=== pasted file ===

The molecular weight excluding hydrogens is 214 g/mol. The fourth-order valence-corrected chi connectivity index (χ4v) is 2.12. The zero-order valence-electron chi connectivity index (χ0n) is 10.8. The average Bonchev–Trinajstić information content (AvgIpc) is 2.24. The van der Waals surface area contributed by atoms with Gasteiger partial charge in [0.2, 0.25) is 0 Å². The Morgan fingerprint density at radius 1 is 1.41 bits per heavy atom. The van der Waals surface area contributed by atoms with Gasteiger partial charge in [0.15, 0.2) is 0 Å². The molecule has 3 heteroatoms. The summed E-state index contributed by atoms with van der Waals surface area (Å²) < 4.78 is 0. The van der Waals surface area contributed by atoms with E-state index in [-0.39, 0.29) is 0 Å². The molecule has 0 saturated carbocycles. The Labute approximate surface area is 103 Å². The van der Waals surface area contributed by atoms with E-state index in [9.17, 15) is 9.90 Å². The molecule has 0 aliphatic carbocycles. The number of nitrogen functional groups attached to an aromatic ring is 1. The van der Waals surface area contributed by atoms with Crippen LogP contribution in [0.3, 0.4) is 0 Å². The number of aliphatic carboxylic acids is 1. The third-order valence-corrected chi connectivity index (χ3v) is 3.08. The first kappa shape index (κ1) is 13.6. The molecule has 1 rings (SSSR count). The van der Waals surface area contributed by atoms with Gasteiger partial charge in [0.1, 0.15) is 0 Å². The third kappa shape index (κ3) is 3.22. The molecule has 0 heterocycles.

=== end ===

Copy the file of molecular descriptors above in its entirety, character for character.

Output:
The molecular weight excluding hydrogens is 214 g/mol. The fourth-order valence-corrected chi connectivity index (χ4v) is 2.12. The zero-order valence-electron chi connectivity index (χ0n) is 10.8. The average Bonchev–Trinajstić information content (AvgIpc) is 2.24. The van der Waals surface area contributed by atoms with Gasteiger partial charge in [0.2, 0.25) is 0 Å². The Morgan fingerprint density at radius 1 is 1.41 bits per heavy atom. The van der Waals surface area contributed by atoms with Gasteiger partial charge in [0.15, 0.2) is 0 Å². The molecule has 3 heteroatoms. The summed E-state index contributed by atoms with van der Waals surface area (Å²) < 4.78 is 0. The van der Waals surface area contributed by atoms with E-state index in [-0.39, 0.29) is 0 Å². The molecule has 0 saturated carbocycles. The Labute approximate surface area is 103 Å². The van der Waals surface area contributed by atoms with E-state index in [9.17, 15) is 9.90 Å². The molecule has 0 aliphatic carbocycles. The number of nitrogen functional groups attached to an aromatic ring is 1. The van der Waals surface area contributed by atoms with Crippen LogP contribution in [0.3, 0.4) is 0 Å². The number of aliphatic carboxylic acids is 1. The third-order valence-corrected chi connectivity index (χ3v) is 3.08. The first kappa shape index (κ1) is 13.6. The molecule has 1 rings (SSSR count). The van der Waals surface area contributed by atoms with Gasteiger partial charge in [0.1, 0.15) is 0 Å². The third kappa shape index (κ3) is 3.22. The molecule has 0 heterocycles.